Hidden State

An HTML element's hidden state is "true" if at least one of the following is true for itself or any of its ancestors in the flat tree:

  • has a hidden attribute; or
  • has a computed CSS property display of none; or
  • has a computed CSS property visibility of hidden; or
  • has an aria-hidden attribute set to true

In any other case, the element's hidden state is "false".

Included in the accessibility tree

Elements included in the accessibility tree of platform specific accessibility APIs. Elements in the accessibility tree are exposed to assistive technologies, allowing users to interact with the elements in a way that meet the requirements of the individual user.

The general rules for when elements are included in the accessibility tree are defined in the core accessibility API mappings. For native markup languages, such as HTML and SVG, additional rules for when elements are included in the accessibility tree can be found in the HTML accessibility API mappings (working draft) and the SVG accessibility API mappings (working draft).

For more details, see examples of included in the accessibility tree.

Note: Users of assistive technologies might still be able to interact with elements that are not included in the accessibility tree. An example of this is a focusable element with an aria-hidden attribute with a value of true. Such an element could still be interacted using sequential keyboard navigation regardless of the assistive technologies used, even though the element would not be included in the accessibility tree.

Marked as decorative

An element is marked as decorative if one of the following conditions is true:

  • it has an explicit role of none or presentation; or
  • it is an img element with an alt attribute whose value is the empty string (alt=""), and with no explicit role.

Elements are marked as decorative as a way to convey the intention of the author that they are pure decoration. It is different from the element actually being pure decoration as authors may make mistakes. It is different from the element being effectively ignored by assistive technologies as rules such as presentational roles conflict resolution may overwrite this intention.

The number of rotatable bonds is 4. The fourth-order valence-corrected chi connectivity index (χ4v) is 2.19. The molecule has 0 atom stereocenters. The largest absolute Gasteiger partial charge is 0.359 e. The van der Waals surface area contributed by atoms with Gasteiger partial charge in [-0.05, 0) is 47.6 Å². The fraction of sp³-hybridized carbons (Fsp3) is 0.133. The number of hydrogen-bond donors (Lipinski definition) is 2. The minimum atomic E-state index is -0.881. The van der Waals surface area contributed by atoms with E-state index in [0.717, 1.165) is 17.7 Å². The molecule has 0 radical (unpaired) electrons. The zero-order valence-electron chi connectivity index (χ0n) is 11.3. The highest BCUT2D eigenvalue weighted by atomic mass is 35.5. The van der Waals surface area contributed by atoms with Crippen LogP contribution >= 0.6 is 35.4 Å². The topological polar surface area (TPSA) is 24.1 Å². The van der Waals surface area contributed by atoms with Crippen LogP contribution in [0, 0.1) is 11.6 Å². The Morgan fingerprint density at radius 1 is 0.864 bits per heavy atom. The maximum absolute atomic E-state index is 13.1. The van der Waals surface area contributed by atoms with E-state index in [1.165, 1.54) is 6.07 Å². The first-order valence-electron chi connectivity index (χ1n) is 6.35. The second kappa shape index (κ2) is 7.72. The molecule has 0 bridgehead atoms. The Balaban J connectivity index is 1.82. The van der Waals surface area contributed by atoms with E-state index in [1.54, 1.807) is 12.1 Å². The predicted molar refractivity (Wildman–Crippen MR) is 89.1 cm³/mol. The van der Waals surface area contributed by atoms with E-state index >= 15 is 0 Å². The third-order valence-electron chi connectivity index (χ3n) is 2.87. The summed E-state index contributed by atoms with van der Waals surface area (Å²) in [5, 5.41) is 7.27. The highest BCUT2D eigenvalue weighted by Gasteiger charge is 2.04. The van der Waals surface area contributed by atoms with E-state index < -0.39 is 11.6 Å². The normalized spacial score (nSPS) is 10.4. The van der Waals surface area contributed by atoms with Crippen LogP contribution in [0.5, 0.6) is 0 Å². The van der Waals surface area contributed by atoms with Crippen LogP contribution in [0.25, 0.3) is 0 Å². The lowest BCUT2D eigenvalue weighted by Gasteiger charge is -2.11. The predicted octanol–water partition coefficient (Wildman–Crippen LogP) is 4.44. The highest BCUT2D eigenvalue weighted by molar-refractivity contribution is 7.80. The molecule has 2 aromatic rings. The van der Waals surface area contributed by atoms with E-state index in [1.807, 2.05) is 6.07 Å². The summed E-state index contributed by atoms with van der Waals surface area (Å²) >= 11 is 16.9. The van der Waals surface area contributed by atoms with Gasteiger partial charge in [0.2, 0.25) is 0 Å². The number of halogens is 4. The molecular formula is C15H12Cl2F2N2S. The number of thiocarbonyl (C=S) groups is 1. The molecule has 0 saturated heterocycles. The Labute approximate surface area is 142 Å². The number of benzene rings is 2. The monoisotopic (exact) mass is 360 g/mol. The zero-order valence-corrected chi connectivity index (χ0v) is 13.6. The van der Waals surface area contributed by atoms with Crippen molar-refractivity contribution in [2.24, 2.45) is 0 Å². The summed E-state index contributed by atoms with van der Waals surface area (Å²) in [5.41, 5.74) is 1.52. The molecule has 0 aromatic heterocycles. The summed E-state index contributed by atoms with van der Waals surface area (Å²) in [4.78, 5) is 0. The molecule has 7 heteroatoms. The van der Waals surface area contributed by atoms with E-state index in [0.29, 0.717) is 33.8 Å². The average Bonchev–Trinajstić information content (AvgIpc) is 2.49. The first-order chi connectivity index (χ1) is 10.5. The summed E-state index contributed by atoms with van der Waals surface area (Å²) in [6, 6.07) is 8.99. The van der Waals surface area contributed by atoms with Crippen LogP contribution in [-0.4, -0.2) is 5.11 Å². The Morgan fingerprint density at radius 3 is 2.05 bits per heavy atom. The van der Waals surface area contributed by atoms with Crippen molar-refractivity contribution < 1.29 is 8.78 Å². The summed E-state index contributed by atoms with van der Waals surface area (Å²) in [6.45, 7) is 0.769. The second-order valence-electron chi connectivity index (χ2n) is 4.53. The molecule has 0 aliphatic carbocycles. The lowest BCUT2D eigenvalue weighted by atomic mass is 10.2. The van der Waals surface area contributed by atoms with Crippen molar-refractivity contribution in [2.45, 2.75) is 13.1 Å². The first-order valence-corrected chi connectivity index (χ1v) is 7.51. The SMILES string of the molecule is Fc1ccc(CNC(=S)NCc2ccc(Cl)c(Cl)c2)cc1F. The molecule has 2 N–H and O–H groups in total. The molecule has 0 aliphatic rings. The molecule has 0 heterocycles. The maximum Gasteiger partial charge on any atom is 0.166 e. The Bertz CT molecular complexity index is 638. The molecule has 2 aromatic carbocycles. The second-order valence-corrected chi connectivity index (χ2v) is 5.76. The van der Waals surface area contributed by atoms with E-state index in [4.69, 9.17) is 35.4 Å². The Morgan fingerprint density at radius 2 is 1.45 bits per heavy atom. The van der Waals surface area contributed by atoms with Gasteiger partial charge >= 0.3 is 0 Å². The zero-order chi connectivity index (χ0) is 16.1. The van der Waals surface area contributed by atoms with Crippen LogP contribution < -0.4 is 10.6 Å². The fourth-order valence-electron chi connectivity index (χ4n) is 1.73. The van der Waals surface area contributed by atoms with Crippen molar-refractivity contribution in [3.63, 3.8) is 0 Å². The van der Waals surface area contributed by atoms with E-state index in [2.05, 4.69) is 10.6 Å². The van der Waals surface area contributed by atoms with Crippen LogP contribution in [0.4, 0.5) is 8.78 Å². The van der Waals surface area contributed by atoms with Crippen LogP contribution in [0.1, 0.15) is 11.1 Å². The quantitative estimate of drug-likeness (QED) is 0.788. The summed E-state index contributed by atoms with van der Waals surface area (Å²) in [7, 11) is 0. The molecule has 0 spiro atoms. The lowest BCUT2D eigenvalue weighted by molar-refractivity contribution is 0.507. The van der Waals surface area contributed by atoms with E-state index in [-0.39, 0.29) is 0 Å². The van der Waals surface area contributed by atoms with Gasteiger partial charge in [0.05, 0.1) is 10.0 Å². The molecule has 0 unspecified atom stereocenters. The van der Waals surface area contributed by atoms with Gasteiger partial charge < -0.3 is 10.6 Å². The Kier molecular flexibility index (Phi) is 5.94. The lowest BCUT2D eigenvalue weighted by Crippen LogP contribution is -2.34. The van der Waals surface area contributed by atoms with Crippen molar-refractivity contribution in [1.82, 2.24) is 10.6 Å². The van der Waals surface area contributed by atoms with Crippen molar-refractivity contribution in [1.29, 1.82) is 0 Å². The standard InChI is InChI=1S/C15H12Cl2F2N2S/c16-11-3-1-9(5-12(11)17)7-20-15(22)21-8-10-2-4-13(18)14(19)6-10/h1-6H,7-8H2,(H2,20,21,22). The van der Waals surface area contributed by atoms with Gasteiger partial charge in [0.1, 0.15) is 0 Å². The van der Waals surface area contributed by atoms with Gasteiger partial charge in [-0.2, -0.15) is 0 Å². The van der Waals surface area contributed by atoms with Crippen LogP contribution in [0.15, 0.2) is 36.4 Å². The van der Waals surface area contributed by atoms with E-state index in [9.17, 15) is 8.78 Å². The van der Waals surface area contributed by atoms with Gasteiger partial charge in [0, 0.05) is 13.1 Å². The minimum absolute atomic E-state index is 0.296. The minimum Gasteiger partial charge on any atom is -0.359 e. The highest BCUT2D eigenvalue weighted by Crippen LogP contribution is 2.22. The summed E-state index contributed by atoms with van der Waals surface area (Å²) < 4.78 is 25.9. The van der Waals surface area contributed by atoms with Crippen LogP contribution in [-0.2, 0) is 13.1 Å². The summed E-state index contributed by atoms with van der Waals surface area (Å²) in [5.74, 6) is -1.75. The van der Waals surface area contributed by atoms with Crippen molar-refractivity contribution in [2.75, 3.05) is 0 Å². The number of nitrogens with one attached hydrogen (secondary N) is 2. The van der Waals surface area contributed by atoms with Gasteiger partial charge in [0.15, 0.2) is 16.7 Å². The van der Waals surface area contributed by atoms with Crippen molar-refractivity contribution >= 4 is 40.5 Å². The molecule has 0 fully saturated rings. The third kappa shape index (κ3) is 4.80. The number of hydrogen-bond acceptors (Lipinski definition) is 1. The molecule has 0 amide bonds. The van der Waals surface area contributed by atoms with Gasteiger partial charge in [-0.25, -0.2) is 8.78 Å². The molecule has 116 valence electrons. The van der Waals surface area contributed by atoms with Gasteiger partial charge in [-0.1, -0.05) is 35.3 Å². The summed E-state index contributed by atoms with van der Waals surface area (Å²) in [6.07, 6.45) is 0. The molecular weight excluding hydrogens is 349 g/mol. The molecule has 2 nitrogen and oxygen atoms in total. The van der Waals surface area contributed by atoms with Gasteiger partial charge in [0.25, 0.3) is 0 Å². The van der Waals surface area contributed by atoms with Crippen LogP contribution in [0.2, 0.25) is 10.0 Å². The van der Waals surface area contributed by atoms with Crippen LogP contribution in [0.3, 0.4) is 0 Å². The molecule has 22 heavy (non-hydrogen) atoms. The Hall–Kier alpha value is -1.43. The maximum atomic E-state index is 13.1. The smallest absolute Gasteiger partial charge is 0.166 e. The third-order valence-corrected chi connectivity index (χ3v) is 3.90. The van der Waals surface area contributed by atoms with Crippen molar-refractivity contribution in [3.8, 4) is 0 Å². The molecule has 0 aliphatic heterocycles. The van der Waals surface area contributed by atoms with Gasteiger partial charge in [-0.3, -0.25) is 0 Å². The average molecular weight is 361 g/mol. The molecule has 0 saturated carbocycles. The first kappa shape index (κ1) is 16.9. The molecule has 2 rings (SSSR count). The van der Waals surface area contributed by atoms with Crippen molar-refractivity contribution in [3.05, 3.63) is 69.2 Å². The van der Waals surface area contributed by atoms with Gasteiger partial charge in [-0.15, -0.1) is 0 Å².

Elements can also be ignored by assistive technologies if their hidden state is true. This is different from marking the element as decorative and does not convey the same intention. Notably, the hidden state of an element may change as users interact with the page (showing and hiding elements) while being marked as decorative should stay the same through all states of the page.

Outcome

An outcome is a conclusion that comes from evaluating an ACT Rule on a test subject or one of its constituent test target. An outcome can be one of the three following types:

  • Inapplicable: No part of the test subject matches the applicability
  • Passed: A test target meets all expectations
  • Failed: A test target does not meet all expectations

Note: A rule has one passed or failed outcome for every test target. When there are no test targets the rule has one inapplicable outcome. This means that each test subject will have one or more outcomes.

Note: Implementations using the EARL10-Schema can express the outcome with the outcome property. In addition to passed, failed and inapplicable, EARL 1.0 also defined an incomplete outcome. While this cannot be the outcome of an ACT Rule when applied in its entirety, it often happens that rules are only partially evaluated. For example, when applicability was automated, but the expectations have to be evaluated manually. Such "interim" results can be expressed with the incomplete outcome.


Useful Links


Implementations

This section is not part of the official rule. It is populated dynamically and not accounted for in the change history or the last modified date. This section will not be included in the rule when it is published on the W3C website.

ToolConsistencyCompleteReport
AlfaconsistentYesView Report
axe-coreconsistentYesView Report
QualWebconsistentYesView Report
SortSiteconsistentYesView Report

Acknowledgments

Audio file

  • audio is an excerpt from JFK's 'Moon Speech'